Breaking Down the Appraisals

Acquiring real estate can be the most significant investment many may ever consider. It doesn't matter if it's a primary residence, an additional vacation property or an investment, purchasing real property is a complex financial transaction that requires multiple parties to make it all happen.

To learn more about appraising, click here to see a short video or call us today to talk about your specific property.


The majority of the parties involved are quite familiar. The real estate agent is the most known person in the exchange. Then, the mortgage company provides the money necessary to fund the deal. The title company makes sure that all aspects of the transaction are completed and that the title is clear to transfer to the buyer from the seller.

So what party makes sure the property is consistent with the amount being paid?   This is where the appraiser comes in.   We provide an unbiased opinion of what a buyer might expect to pay - or a seller receive - for a property, where both buyer and seller are informed parties. A professional Virginia licensed appraiser from Appraisal Networks of Virginia will ensure you as an interested party are informed.

The inspection is where an appraisal begins

To ascertain an accurate status of the property, it's our duty to first conduct a thorough inspection. We must physically view aspects of the property, such as the number of bedrooms and bathrooms, the location, living areas, etc., to ensure they truly are there and are in the condition a reasonable buyer would expect them to be. To ensure the stated size of the property is accurate and illustrate the layout of the property, the inspection often includes creating a sketch of the floor plan. Most importantly, the appraiser looks for any obvious features - or defects - that would affect the value of the property.

Following the inspection, an appraiser employs two or three approaches when determining the value of the property: a sales comparison, a replacement cost calculation, and an income approach when rental properties are prevalent.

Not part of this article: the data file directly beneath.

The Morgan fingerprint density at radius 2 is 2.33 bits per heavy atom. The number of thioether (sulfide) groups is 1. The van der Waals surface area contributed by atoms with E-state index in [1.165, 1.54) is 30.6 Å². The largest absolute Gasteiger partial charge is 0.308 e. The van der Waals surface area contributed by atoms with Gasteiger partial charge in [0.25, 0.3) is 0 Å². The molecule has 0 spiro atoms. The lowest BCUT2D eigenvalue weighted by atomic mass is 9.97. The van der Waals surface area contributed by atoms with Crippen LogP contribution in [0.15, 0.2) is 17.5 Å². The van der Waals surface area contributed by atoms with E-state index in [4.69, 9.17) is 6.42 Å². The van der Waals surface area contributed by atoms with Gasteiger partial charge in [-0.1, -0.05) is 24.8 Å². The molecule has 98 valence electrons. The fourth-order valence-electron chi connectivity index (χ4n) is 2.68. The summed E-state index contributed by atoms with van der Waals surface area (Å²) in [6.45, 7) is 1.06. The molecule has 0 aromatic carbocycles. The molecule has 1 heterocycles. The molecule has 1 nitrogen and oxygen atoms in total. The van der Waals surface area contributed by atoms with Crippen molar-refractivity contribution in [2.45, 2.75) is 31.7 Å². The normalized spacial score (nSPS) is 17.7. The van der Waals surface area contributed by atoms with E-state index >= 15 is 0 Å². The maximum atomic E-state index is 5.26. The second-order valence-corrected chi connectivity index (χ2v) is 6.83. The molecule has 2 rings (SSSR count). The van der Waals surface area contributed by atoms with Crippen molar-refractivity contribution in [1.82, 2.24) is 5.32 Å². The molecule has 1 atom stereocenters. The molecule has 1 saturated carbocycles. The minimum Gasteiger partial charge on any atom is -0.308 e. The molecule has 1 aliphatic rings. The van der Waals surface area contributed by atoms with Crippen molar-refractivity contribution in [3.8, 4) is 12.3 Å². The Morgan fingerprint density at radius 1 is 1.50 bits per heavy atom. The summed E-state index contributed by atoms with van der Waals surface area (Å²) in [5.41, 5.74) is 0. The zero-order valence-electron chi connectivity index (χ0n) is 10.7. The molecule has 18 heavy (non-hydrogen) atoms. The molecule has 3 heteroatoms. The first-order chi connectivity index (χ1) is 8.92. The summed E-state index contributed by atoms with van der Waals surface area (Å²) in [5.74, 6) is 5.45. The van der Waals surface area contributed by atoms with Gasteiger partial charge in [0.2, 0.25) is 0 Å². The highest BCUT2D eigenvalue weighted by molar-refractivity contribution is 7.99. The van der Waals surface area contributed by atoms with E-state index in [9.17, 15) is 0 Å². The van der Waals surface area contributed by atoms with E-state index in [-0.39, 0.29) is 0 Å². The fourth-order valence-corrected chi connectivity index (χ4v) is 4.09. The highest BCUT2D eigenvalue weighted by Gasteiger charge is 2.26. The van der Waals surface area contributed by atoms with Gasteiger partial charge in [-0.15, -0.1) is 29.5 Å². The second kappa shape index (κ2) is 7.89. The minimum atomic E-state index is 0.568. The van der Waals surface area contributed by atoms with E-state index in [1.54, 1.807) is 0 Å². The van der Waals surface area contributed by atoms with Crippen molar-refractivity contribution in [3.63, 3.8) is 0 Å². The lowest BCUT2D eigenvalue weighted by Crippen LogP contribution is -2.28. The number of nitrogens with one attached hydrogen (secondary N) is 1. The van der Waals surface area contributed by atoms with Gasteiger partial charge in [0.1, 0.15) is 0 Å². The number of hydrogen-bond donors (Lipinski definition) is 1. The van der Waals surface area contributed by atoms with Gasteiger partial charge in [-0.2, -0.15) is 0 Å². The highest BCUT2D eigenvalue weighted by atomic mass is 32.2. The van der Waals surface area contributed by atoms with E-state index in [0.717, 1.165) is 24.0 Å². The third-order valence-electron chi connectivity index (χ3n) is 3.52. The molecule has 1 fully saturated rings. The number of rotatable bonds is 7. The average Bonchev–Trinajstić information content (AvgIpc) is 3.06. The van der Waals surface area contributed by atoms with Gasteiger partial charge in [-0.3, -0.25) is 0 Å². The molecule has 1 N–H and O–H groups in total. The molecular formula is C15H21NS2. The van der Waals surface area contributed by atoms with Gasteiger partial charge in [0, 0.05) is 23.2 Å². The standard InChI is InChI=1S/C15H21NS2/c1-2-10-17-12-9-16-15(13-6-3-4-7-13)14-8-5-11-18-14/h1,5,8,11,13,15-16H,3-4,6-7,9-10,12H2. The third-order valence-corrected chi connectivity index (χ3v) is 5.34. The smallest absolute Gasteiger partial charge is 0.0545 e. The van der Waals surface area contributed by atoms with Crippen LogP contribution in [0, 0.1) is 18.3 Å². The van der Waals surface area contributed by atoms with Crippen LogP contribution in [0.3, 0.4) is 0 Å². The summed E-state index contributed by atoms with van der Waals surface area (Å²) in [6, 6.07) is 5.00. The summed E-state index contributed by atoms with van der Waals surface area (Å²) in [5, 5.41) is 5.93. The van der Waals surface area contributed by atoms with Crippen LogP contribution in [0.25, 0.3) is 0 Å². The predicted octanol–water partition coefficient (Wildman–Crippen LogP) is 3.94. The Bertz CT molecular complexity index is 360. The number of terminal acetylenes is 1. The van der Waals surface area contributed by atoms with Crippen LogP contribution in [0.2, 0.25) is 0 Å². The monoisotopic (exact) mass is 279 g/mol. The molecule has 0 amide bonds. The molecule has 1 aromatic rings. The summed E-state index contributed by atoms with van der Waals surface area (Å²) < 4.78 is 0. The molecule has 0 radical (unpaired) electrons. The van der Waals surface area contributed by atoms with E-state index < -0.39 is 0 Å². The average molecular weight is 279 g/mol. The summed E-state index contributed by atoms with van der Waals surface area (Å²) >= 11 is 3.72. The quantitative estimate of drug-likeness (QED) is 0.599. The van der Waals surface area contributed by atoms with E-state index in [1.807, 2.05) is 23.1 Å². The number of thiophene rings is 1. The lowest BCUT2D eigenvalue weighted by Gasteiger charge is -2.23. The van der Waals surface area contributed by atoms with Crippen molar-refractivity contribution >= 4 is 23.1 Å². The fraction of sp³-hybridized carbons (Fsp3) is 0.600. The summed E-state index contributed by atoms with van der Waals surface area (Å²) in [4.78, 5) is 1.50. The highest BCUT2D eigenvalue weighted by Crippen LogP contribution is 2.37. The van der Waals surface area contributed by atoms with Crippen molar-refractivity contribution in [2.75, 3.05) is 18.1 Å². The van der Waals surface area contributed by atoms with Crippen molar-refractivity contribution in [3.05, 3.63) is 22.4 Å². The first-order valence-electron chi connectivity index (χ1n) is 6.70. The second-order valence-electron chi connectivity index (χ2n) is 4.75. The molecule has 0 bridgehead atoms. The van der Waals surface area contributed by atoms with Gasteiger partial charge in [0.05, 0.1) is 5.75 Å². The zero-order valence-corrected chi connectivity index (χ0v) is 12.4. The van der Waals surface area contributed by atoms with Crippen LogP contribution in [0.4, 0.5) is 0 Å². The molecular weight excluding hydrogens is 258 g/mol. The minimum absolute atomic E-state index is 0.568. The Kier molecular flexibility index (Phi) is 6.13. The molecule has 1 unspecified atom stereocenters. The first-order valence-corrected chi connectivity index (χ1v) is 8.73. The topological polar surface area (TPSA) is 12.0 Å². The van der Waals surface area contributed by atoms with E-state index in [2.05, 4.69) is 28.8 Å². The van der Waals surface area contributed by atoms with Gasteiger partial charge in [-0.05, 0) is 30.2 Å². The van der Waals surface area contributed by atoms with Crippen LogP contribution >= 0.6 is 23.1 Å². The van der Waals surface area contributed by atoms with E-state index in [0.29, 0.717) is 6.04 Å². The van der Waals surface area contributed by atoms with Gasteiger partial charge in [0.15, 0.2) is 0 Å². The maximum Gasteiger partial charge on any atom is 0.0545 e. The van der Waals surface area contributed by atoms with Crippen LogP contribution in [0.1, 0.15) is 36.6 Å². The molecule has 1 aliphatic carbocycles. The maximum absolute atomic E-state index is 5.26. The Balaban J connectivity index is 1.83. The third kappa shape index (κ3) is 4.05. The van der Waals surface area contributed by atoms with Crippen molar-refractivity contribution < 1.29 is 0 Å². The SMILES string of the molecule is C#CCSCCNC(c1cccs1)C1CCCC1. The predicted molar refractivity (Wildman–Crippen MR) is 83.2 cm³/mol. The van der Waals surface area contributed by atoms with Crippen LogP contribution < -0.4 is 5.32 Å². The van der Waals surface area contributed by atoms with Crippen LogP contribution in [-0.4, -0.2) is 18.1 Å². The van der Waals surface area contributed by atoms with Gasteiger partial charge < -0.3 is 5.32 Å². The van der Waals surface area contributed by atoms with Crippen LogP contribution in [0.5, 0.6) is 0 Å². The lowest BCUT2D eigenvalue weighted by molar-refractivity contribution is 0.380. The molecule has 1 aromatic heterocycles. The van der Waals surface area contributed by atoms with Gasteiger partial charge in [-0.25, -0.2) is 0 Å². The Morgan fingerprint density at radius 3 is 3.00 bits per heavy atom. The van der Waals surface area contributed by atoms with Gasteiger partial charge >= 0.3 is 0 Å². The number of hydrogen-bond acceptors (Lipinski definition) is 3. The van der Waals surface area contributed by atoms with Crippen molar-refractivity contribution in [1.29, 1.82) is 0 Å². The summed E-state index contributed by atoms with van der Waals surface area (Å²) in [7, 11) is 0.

Cost Approach

This is where the appraiser pulls information on local construction costs, the cost of labor and other factors to ascertain how much it would cost to construct a property nearly identical to the one being appraised. This figure often sets the upper limit on what a property would sell for. The cost approach is also the least used method.

Sales Comparison

Appraisers get to know the neighborhoods in which they work. We innately understand the value of certain features to the homeowners of that area. Then, the appraiser looks up recent transactions in the vicinity and finds properties which are 'comparable' to the subject at hand. Using knowledge of the value of certain items such as upgraded appliances, additional bathrooms, an additional living area, quality of construction, lot size, we add or subtract from each comparable's sales price so that they are more accurately in line with the features of subject.

  • For example, if the comparable property has an irrigation system and the subject doesn't, the appraiser may deduct the value of an irrigation system from the sales price of the comparable.
  • However, in the case where the subject has something such as an extra half bath that a comparable doesn't have, the appraiser might add the value of that bath to the comparable property.
At Appraisal Networks of Virginia, we are experts in knowing the value of particular items in Richmond and Richmond City County neighborhoods. This approach to value is commonly awarded the most weight when an appraisal is for a home sale.

Valuation Using the Income Approach

A third method of valuing real estate is sometimes used when a neighborhood has a reasonable number of renter occupied properties. In this scenario, the amount of income the property generates is factored in with income produced by similar properties to give an indicator of the current value.

Coming Up With the Final Value

Combining information from all approaches, the appraiser is then ready to put down an estimated market value for the subject property. Note: While this amount is probably the most reliable indication of what a house would sell for in an open market, it may not be the price at which the property closes. Depending on the specific circumstances of the buyer or seller, their level of urgency or a buyer's desire for that exact property, the closing price of a home can always be driven up or down. Regardless, the appraised value is typically used as a guideline for lenders who don't want to loan a buyer more money than they could recover in the event they had to sell the property again. The bottom line is: An appraiser from Appraisal Networks of Virginia will help you discover the most fair and balanced property value, so you can make wise real estate decisions.